If AGS’ foreign policy makers intend to strengthen the role of the South in the international system or if they want to change the rules of the international game is not actually relevant for them to play this role. Intentionality is not a condition for action. The fact is that AGS’s ODA, FDI and remittances from migrant workers strengthen the idea that there are political and economic dynamics that belong to the realm of the South where the North is not part of the equation. Obviously this does not prevent us from understanding that all human behaviour is still structured around the needs of the global capitalism led by the North/West. Well, the South is a discourse that emerged from the waters of capitalism – see how it is framed in terms of investments, capital flows, development banks, transnational infrastructure projects, etc. And when we talk about it, the role played by the AGS can’t be downplayed.
Does the assistance provided for developing countries by Saudi Arabia or the UAE come with contentious and cumbersome political conditionalities? Of course they do and I mostly side with Adam Hanieh (2011) when he says that these conditionalities can be so deleterious that it might be better for Arab countries to get this money elsewhere. Where would this be? In global financial institutions controlled by European and North American capital? It seems that the North is always on call, waiting to step in when things go wrong in the South.
The consolidation of the narrative on the Global South as a political space comprised of rising or emerging (state) powers who challenge the North will relegate to an inferior category within the South those who do not openly question or oppose the North. If left unchallenged, this foundational myth of the South will end up reproducing the forms of exclusion that Arab states and peoples are submitted to within the various realms of IR scholarship. This is, indeed, the greatest theoretical and political challenge of locating the AGS in the South: that the Arab Gulf states do not appear in the emerging Global South narrative only as an example of what is not expected from the South; or only as an example of what the South should not be. Something as a blemish in the otherwise supposed immaculate behaviour of those like China and Russia towards their Southern fellows. We have also to be careful not to reproduce an Orientalist narrative that takes the Saudis for Mohammed bin Salman and the Emiratis for Mohammed bin Zayed. In this regard, Kuwaiti critical voices and Qatari political activists can’t be excluded from the narrative of the Global South because the behaviour of their political and economic elites does not always match our expectations of South-South relations as an alternative to North-South relations.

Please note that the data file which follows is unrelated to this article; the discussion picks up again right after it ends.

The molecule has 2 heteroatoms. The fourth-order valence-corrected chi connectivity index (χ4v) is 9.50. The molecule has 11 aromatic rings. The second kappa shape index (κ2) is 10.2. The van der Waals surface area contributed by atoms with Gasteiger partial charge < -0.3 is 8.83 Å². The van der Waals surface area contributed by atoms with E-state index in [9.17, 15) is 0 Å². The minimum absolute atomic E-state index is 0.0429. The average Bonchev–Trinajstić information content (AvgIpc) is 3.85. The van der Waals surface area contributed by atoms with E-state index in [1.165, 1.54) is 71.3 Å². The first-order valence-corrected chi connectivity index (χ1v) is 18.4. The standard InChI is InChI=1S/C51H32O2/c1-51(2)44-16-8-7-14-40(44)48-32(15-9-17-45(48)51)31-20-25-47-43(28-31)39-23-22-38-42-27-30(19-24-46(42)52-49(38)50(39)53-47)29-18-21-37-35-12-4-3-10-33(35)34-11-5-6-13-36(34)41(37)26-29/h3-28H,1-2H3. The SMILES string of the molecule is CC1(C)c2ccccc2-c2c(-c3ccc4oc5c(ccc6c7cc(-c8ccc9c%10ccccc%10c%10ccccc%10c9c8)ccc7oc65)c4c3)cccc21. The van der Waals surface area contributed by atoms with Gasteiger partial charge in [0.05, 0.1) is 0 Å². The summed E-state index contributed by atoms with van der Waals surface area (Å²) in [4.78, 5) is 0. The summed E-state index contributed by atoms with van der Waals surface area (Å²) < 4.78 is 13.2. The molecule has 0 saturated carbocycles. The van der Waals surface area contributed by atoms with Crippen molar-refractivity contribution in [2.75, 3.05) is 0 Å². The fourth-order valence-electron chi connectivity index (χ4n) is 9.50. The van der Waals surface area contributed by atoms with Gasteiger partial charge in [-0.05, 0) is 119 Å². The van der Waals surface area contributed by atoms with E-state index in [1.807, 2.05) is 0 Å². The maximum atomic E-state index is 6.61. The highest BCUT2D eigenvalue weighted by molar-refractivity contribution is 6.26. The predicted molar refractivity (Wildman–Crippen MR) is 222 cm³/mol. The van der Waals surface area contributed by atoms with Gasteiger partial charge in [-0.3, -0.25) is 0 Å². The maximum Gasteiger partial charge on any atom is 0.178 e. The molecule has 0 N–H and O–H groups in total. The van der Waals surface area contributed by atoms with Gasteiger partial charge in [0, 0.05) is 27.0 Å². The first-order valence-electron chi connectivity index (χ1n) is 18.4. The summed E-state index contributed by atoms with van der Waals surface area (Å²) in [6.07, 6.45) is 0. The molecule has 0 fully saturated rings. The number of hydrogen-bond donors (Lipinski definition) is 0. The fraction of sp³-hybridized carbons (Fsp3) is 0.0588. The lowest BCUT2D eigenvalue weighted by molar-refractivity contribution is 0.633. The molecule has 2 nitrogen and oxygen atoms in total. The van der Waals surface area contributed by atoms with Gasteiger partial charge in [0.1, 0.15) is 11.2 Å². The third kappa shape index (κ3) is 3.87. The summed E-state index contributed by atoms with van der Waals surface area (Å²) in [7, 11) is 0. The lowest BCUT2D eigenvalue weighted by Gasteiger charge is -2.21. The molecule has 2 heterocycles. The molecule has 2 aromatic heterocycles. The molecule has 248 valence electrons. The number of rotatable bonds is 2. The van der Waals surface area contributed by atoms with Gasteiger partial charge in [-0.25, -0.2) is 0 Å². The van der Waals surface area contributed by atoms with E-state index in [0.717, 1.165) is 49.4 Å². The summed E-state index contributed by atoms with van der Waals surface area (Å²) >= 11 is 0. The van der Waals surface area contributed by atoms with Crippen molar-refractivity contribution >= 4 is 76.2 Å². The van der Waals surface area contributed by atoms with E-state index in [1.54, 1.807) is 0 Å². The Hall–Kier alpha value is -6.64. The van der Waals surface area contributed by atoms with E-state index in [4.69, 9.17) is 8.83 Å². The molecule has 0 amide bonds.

I conclude arguing that we have to find better ways to accommodate Arab Gulf States and peoples in the Global South narrative because if we conceptualize them as driving forces of the South we can frame their ODA, FDI, development banks, labour markets, social movements and political activism as prevailing signifying practices that could make the signifier “South” even more meaningful. This is a complicated – yet necessary – political and intellectual manoeuvre.
Hanieh, Adam. Capitalism and class in the Gulf Arab States. New York: Palgrave, 2011.
Terterov, Marat; Vallet, Marine; Nocente, Claudia. “Searching for an End Game in the West’s Unwinnable Wars in the South: The Experience of Counter-Terrorism Strategies in a Selection of Muslim Countries”. In The Rise of the Global South: Philosophical, Geopolitical and Economic Trends of the 21st Century, edited by Justin Dargin, 213–244. Singapore: World Scientific Publishing, 2013.
About the author
Silvia Ferabolli é Professora adjunta no Departamento de Economia e Relações Internacionais da Universidade Federal do Rio Grande do Sul – UFRGS
How to cite this article
Você precisa fazer log in para comentar.